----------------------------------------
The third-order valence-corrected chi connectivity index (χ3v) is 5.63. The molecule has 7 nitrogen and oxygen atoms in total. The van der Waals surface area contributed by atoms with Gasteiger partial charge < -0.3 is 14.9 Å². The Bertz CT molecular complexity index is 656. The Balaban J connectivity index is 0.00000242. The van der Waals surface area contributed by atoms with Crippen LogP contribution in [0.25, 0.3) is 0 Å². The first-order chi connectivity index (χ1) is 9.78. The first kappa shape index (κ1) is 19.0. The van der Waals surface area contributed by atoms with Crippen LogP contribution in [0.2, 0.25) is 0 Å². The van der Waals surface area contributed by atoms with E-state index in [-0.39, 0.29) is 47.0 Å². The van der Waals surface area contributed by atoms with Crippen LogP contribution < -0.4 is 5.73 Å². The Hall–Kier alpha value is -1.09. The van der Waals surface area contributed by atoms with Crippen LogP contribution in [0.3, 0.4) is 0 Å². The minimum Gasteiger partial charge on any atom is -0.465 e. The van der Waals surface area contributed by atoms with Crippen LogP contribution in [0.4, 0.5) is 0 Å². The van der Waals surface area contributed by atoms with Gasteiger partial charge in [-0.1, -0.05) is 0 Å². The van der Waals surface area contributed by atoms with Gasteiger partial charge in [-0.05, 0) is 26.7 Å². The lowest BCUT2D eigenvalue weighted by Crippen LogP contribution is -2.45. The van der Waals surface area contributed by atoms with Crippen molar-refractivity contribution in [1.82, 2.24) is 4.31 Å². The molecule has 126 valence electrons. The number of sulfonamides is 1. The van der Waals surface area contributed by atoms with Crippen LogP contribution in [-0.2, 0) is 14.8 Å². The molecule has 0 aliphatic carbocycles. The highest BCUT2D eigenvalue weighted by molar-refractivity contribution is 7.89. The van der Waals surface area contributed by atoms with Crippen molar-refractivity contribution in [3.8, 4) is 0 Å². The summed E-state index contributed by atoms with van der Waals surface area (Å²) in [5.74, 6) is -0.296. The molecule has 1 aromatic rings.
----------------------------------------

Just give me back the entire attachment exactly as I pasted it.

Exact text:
The third-order valence-corrected chi connectivity index (χ3v) is 5.63. The molecule has 7 nitrogen and oxygen atoms in total. The van der Waals surface area contributed by atoms with Gasteiger partial charge < -0.3 is 14.9 Å². The Bertz CT molecular complexity index is 656. The Balaban J connectivity index is 0.00000242. The van der Waals surface area contributed by atoms with Crippen LogP contribution in [0.25, 0.3) is 0 Å². The first-order chi connectivity index (χ1) is 9.78. The first kappa shape index (κ1) is 19.0. The van der Waals surface area contributed by atoms with Crippen LogP contribution in [0.2, 0.25) is 0 Å². The van der Waals surface area contributed by atoms with E-state index in [-0.39, 0.29) is 47.0 Å². The van der Waals surface area contributed by atoms with Crippen LogP contribution < -0.4 is 5.73 Å². The Hall–Kier alpha value is -1.09. The van der Waals surface area contributed by atoms with Crippen LogP contribution in [0.3, 0.4) is 0 Å². The minimum Gasteiger partial charge on any atom is -0.465 e. The van der Waals surface area contributed by atoms with Crippen LogP contribution in [0.4, 0.5) is 0 Å². The van der Waals surface area contributed by atoms with Gasteiger partial charge in [-0.1, -0.05) is 0 Å². The van der Waals surface area contributed by atoms with Gasteiger partial charge in [-0.05, 0) is 26.7 Å². The lowest BCUT2D eigenvalue weighted by Crippen LogP contribution is -2.45. The van der Waals surface area contributed by atoms with Crippen molar-refractivity contribution in [1.82, 2.24) is 4.31 Å². The molecule has 126 valence electrons. The number of sulfonamides is 1. The van der Waals surface area contributed by atoms with Crippen LogP contribution in [-0.2, 0) is 14.8 Å². The molecule has 0 aliphatic carbocycles. The highest BCUT2D eigenvalue weighted by molar-refractivity contribution is 7.89. The van der Waals surface area contributed by atoms with Crippen molar-refractivity contribution in [3.8, 4) is 0 Å². The summed E-state index contributed by atoms with van der Waals surface area (Å²) in [5.74, 6) is -0.296. The molecule has 1 aromatic rings.